The second is related to the writing of the characters. I don't agree that they "need to be nicer." However, the companions are weird, particularly if you (as most people do) play a custom character rather than an origin. The companions are extremely overwritten in terms of their backstory - not only as companions, but as potential origin stories for the PC. I always look to Dragon Age:: Origins as an example that got things right here, insofar as you actually play your prologue, giving you a backstory, but giving you some agency within that backstory. But in general, there's just...too much...in the background of most of the characters for level 1 adventurers. Occasional banter while adventuring and boning aside, they also don't interact with one another very much. Often there's literally nothing to say to certain companions until you advance their personal quest. This is a problem, because it make the companions not feel like people, but like questlines/stories awkwardly ported into the game.

I also feel like while the backstories are incredibly fleshed out, the actual characters motivations are relatively opaque. Part of this is the weird decision on the part of Larian to make every companion a mystery box - which doesn't open for every companion in every runthrough. Some level of this is fine, but it also means unless you pay close attention to what a character approves and disapproves of, you don't really understand their worldview.

Finally, although the origins are quite...involved...they are also random - at least so far. You can generally go one of two ways with companion backstories. One is to have companions who are relatively shallow - like say in the BG series. Another example is characters who have a deep backstory which is tied into the main plot. Planescape: Torment is a good example here. If you have a deep backstory but it seems to be sort of random within the setting, you end up with...well...Fenris from Dragon Age 2, a character who just seems ported from a different game.


As for your second point - generally agree. I think the problem here, more than anything in the game itself, is with the marketing. if you play this game without knowing anything about it, you might discover a lot of things as the game seems to be intended. The best example is Astarion. The game builds the reveal of his true nature very slowly. first you might get small notes and might see him sneak out at night, then you find the drained boar, and then he tries to bite you and only then you are supposed to figure out he is a vampire. I think that would have worked really well if we didn't know he is a vampire for months and his picture with blood on his lips wasn't on the loading screen. stupid stupid stupid. same thing with wyll and shadowheart. to summarize, I think this is more of a pacing problem than a writing problem. we know so much about these characters from the get-go, it's just too much. If we compare it to Alistair, we don't know anything about him for (depending on how soon you reach redclif) potentially half the game. but when we do learn, there is a lot to learn, but we already got used to him, learned how he is as a character regardless of his backstory. here we have it backwards tons of backstory with very limited character.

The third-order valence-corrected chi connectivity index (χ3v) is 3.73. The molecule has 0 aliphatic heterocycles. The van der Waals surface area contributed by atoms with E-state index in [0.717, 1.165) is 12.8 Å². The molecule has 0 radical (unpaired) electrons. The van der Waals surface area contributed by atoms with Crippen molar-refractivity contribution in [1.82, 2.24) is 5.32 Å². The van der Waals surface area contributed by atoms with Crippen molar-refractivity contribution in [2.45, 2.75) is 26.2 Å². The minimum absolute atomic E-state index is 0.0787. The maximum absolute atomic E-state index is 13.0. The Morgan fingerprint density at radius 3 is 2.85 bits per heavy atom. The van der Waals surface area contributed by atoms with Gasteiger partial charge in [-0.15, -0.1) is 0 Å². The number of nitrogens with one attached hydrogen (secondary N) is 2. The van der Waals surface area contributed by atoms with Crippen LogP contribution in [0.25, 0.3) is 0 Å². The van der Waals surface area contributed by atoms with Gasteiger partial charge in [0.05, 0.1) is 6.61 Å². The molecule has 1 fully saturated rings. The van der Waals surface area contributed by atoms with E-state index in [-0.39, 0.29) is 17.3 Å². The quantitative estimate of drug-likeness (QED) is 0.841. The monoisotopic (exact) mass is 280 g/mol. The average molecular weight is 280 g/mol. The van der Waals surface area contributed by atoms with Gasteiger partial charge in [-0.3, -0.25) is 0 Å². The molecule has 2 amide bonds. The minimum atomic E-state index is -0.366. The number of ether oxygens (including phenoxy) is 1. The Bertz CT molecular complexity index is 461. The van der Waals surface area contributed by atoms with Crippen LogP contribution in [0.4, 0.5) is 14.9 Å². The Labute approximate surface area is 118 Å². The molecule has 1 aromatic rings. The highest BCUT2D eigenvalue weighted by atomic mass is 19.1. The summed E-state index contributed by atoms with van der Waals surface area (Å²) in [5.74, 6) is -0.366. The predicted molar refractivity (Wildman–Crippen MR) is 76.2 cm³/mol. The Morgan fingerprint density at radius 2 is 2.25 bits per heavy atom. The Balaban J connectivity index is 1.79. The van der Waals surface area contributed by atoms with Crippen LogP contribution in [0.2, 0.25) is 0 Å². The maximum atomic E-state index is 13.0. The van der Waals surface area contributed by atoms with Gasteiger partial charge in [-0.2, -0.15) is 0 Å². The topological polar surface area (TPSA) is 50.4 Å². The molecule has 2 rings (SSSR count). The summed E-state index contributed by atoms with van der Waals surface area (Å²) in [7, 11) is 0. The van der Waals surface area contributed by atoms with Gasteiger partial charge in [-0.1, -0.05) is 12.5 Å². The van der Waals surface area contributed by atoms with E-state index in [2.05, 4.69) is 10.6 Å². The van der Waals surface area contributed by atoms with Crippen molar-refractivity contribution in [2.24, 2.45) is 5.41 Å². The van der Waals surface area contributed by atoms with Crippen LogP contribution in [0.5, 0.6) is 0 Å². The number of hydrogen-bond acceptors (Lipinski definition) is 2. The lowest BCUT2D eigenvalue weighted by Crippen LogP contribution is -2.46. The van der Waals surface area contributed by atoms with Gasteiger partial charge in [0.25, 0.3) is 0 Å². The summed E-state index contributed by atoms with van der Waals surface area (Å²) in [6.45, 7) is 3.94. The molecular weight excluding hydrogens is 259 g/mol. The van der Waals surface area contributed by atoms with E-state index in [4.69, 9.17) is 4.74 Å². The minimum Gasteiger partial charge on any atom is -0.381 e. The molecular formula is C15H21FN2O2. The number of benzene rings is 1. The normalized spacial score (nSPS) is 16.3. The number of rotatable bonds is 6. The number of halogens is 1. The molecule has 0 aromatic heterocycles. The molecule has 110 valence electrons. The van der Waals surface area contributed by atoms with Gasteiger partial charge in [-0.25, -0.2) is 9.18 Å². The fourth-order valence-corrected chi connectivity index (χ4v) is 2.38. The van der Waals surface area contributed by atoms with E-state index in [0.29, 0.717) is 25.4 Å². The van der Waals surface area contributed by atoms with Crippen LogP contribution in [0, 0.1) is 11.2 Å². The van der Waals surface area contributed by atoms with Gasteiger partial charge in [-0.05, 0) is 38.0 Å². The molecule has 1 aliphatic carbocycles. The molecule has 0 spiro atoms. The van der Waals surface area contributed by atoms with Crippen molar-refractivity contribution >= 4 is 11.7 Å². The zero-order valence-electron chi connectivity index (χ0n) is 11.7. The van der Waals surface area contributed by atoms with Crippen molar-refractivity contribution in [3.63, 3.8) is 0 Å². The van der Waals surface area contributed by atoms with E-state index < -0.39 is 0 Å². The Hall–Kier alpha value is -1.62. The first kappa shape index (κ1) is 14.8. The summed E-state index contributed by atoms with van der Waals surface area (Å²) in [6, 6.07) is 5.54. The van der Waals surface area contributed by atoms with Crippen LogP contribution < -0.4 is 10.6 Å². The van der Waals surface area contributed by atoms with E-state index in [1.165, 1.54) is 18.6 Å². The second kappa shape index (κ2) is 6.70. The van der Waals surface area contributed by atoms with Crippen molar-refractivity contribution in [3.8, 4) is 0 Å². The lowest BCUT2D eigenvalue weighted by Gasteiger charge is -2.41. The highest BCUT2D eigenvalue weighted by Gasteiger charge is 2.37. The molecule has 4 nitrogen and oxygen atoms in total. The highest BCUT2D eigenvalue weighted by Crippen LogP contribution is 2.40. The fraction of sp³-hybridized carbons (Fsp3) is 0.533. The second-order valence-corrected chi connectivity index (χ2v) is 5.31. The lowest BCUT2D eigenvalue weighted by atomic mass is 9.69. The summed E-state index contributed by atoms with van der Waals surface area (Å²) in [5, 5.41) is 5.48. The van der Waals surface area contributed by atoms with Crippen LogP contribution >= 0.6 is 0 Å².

I tend to disagree, and I do think there is a problem with the writing. I for one didn't follow the marketing, and, believe it or not, I didn't know Astarion was a Vampire. Or whatever was up with Wyll or Shadowheart. That aside, let's focus for a moment on Astarion. So you find him, and maybe after some sort of misunderstanding you agree that it is better to work together. We both have a bloody tadpole crawling around in our head, and we both agree that we need to remove it, and that our best chance is to work together. Fair enough up to that point.
So what does he do? He sneaks up on you one night and tries to drain your blood. No matter what he says afterwards, he has proven that he is entirely untrustworthy. Given the situation I'm in, I'd kick him from the group. I have enough problems as it is, I don't need a Vampire in my group that I cannot trust (okey, that seems to be redundant).
As for the others, Wyll and Gale are completely overdone. Their backstories do not link up with what they actually can deliver. Shadowheart and Lae'zel are better in that regard, but swing between arrogance and rudeness. I don't expect them to be particularly nice to me, but given the situatuion, and the fact that we apparently agree that we are better off as a group, I expect something more civil.
So I do have a problem with the writing. So far it seems to me that Larian was trying to outdo what they had delivered in DOS and DOS 2, but they overshot the target.

Last edited by Nyelin; 20/10/20 08:03 PM.
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Do remember that Larian have already said that, aside from having to work together to find a cure, there is little chance that the group would be travelling together.

Now I am not happy with the Companions from a romance perspective, and I think they are rather over-the-top in terms of backstory and quirks, but I can completely agree that they work as a disparate group who have nothing in common aside from hosting a tadpole. If you are wondering why they are in your party, then yes, that's a point that Larian have addressed.

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Originally Posted by Sadurian
Do remember that Larian have already said that, aside from having to work together to find a cure, there is little chance that the group would be travelling together.

Now I am not happy with the Companions from a romance perspective, and I think they are rather over-the-top in terms of backstory and quirks, but I can completely agree that they work as a disparate group who have nothing in common aside from hosting a tadpole. If you are wondering why they are in your party, then yes, that's a point that Larian have addressed.